Energy / Utilities

Natural gas industry gains steam

The Davis-Besse nuclear plant on Lake Erie east of Toledo.

Coal, nuclear plants are no longer competitive in Ohio

TOLEDO —  “During his address to Congress last week, President Trump repeated his campaign promises about restoring the U.S. coal industry to its former prominence.

But an electronic map that can pinpoint every Ohio power plant fueled by either natural gas or coal makes it clear that the future of coal is dim and the future of natural gas is bright.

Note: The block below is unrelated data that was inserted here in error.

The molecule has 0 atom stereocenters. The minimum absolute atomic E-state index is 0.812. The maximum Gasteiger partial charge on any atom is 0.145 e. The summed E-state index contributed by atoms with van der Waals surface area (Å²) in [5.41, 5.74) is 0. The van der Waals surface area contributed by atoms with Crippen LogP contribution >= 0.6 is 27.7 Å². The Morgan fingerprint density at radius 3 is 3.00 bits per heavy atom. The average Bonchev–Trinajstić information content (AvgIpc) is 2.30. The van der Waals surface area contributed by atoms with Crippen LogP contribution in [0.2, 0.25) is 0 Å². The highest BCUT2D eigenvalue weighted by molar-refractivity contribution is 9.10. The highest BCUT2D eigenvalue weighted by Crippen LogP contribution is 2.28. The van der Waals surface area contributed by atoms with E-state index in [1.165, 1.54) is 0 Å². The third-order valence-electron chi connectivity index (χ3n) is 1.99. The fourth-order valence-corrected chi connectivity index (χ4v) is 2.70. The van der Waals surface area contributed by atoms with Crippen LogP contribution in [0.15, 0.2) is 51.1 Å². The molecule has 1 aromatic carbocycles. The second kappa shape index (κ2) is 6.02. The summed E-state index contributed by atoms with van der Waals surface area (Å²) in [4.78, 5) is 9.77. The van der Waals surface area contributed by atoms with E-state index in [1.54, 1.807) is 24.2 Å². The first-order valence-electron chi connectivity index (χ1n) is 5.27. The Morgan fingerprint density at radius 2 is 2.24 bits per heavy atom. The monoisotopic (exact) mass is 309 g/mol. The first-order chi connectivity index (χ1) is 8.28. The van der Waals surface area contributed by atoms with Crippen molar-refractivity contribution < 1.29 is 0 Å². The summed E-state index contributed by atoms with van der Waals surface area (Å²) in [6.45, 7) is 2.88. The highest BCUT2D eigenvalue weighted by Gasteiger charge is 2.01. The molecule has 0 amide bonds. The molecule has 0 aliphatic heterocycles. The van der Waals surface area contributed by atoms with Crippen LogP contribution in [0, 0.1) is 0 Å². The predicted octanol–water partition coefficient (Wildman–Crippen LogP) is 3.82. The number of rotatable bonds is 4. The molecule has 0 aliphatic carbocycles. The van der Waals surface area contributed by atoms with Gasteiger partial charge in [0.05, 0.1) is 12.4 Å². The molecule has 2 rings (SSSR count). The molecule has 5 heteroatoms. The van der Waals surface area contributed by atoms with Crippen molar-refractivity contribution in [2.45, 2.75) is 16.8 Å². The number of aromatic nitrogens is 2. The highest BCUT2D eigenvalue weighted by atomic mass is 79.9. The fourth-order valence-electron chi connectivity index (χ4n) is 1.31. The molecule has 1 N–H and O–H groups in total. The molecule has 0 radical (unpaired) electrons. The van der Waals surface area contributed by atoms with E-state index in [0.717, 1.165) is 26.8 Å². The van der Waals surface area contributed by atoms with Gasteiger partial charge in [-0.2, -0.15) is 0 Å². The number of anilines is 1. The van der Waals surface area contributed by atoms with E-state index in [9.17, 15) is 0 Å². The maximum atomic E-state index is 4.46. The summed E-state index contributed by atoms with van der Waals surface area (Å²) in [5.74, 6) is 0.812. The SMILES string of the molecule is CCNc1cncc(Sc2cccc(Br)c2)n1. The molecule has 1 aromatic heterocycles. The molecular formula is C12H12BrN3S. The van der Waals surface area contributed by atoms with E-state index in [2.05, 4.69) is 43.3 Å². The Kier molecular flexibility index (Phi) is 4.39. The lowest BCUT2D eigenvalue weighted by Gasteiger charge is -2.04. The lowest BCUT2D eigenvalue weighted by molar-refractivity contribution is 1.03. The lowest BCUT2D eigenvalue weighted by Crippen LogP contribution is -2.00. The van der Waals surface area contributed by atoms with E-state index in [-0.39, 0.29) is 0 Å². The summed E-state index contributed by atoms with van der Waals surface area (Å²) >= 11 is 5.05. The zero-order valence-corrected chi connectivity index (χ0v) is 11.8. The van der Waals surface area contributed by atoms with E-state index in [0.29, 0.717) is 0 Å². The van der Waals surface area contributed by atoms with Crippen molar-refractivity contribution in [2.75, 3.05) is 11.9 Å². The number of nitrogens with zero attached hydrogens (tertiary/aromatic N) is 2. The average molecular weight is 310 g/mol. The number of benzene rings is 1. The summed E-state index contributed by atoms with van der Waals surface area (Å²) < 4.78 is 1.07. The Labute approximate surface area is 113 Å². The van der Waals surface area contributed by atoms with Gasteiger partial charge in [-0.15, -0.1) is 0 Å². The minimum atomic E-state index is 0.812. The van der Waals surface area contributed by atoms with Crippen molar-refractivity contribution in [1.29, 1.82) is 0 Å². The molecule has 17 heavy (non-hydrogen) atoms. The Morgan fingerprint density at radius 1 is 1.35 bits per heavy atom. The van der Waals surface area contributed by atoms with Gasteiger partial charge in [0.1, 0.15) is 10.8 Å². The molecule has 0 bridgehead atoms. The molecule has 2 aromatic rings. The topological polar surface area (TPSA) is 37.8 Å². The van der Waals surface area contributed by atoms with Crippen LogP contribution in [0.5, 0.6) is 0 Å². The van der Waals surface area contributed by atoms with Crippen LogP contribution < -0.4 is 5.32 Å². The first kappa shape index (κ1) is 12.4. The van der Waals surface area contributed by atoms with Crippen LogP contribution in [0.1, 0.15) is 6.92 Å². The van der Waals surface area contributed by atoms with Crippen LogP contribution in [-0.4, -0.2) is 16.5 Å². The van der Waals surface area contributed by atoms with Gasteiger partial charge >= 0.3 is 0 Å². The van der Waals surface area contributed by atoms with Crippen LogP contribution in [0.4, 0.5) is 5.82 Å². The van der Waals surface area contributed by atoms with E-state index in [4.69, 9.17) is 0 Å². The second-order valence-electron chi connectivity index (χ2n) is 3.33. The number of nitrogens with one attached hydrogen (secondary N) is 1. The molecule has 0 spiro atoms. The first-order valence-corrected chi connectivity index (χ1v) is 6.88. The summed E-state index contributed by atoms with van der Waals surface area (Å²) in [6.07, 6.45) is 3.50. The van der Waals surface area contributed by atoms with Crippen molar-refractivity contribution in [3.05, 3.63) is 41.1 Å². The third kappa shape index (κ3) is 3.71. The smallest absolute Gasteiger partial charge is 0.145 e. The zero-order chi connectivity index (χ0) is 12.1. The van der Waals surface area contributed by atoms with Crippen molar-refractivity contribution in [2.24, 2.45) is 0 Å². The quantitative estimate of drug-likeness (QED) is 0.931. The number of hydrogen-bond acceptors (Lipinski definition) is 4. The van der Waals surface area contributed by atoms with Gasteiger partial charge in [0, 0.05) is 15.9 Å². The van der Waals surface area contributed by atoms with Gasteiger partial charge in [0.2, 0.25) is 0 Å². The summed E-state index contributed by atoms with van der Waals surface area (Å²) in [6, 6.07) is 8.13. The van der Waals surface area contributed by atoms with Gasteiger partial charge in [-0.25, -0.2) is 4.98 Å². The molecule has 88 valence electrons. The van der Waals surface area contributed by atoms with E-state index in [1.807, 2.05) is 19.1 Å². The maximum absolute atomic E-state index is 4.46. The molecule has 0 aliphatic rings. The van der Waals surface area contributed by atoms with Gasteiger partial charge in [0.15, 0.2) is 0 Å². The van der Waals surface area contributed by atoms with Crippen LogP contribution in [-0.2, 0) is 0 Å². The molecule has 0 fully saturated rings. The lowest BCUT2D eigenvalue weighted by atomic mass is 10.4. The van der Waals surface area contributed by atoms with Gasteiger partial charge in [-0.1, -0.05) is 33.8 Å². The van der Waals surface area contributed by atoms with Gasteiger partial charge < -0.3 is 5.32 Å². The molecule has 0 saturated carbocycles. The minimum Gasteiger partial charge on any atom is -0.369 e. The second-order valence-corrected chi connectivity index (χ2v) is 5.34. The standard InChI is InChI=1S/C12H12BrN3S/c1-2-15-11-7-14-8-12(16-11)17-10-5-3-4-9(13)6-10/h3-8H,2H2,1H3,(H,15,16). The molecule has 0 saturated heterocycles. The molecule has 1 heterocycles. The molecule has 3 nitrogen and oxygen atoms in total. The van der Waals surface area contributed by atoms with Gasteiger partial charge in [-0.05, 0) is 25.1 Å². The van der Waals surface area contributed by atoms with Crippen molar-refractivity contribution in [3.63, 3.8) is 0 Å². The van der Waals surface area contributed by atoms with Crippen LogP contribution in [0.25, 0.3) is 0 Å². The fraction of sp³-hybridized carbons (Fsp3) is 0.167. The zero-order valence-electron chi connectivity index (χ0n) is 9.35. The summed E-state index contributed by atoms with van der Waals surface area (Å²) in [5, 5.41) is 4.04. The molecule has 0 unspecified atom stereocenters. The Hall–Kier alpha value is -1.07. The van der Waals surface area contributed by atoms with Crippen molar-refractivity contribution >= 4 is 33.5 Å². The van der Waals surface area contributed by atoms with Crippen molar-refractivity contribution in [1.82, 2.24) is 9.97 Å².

Ohio has 15 coal plants capable of producing 15,322 megawatts of electricity, according to the map on the website of the U.S. Energy Information Administration. There are 33 plants in Ohio using natural gas-fired plants producing electricity. They produce 9,449 megawatts, as many were built to serve limited areas or used only at times of peak demand.

…A conventional coal plant spends $95.10 to produce a megawatt-hour of power — which can power 1,000 homes. A conventional natural gas plant with combined cycle turbines can do it for $75.20, according to a government analysis. A nuclear plant spends $95.20, a hydroelectric plant $83.50.”

— Jon Chavez, Toledo Blade

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